IT Customer Support & Relations

Customer service is becoming a thing of the past.  In today’s market many companies claim to provide great customer service but the cold hard fact is money is more important to them than the consumer.  We buy a technology product and the first time we have issues we are on the phone with the help desk in India.  You try to explain and all they do is say “sorry”, offer no real solution or resolution.  If you manage to talk to someone who does understand and can assist you then you have more than likely spent hours on the phone repeating the same thing over and over.  To me this is happening at more and more companies.  I have to say ANY company that subjects their customers to these call centers just doesn’t care or value that customer.

Help desks and call centers are not the only places I take issue with.  The other day at a popular electronics store I witnesses one of the “Nerds” who should be an expert having to get a supervisor because she didn’t know how fast PC3200 memory was.  I thought really, it says it right on the back of the package 400MHz.  I guess I will really think twice about EVER buying one of the store warranties or allowing them to work on my PC/MAC.  In fact I was buying my iMAC at the time and they wanted to load Norton AV.  I declined to allow it.  I said “just give me the key I can do it”.  I know I’m just a lowly MCP but I will manage over your “Qualified” people, um “Nerds”.  I ended up buying my firewire drive and memory from another reseller because the techs were much more knowledgeable.  I paid more but the service was worth it.

The corporate world is no different.  Customer service managers are now called “Service Managers”.  No room for customer in that title.  They are all about fix what is under contract and not making it right for the customer.  You might hear “we can’t load that document reader even thought you paid for it because it is not covered in your contract”.   Followed by “we can’t give you rights to load software again because that is not in your contract”.  It is this foolishness and lack of respect for the customer that drives me crazy.  I have been in the IT field for over 15 years and it gets worse and worse when companies outsource support.  Outsourcing companies have no respect for the customer and make the customer wait on them sometimes for hours just because the “contract” allows them too. To them it all about money not about the customer.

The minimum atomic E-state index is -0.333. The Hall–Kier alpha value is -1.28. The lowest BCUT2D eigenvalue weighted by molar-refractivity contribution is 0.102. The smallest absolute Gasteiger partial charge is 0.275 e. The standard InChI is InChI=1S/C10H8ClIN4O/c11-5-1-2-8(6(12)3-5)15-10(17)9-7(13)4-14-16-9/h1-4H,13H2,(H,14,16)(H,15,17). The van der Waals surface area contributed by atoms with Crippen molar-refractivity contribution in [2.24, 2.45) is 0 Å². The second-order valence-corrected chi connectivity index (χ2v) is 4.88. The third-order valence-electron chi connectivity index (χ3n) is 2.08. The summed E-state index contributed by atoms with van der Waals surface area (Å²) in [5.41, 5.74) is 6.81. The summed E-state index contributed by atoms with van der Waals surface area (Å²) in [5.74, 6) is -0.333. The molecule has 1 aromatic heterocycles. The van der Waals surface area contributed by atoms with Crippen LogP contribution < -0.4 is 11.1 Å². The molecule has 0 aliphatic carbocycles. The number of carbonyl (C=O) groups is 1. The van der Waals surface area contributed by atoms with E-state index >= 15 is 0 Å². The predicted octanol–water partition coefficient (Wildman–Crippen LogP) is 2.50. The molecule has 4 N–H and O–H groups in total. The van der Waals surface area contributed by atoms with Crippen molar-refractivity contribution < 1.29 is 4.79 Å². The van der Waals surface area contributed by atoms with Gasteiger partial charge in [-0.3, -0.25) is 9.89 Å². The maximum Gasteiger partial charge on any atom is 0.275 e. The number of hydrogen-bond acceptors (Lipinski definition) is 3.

I have been in customer relations and service for over 30 years.  I consider being in IT support the same as customer service.  I don’t understand why companies think customer service doesn’t matter.  If you take care of your customers they will come back.  Do you need a quick lesson?  First, have a call center in the country that the product is sold.  If the hold times are too long then provide a call back system using outside resources to “log calls only”.  Next train your “Nerds” and make sure they have at a minimum basic “industry” certifications.  In store product training is for sales people not professional  technicians.  Only certified tech’s with customer service training and experience should be allowed to work with customers directly.  It is just that simple!

Finally take care of the customer.  The customer support person should be fluent in the language of the customer and understand the culture.  Customers you are NOT always right but it is the job of the customer service and support person to resolve the issue in a calm manner.  Customers you should not take out your frustration on customer service person but calmly ask for a manager and start by saying “your customer server person tried very hard to resolve my issue but I felt I needed someone with more authority”.  No point in taking poor company policy out on the service person, especially if they tried to help you.  If the company, be it retail, support or corporate doesn’t respect you and take the time to understand what you want or need then go to a company that does.  If you are a business reading this take note that you better have trained people.  As a customer you have many options so use them.  Post on social media be experiences.  That tells 100’s of friends not just 10.  File a complaint with the better business bureau because companies have to follow on these or loose ratings.  If we don’t stand up and expect, no demand better customer service it will become a thing of the past.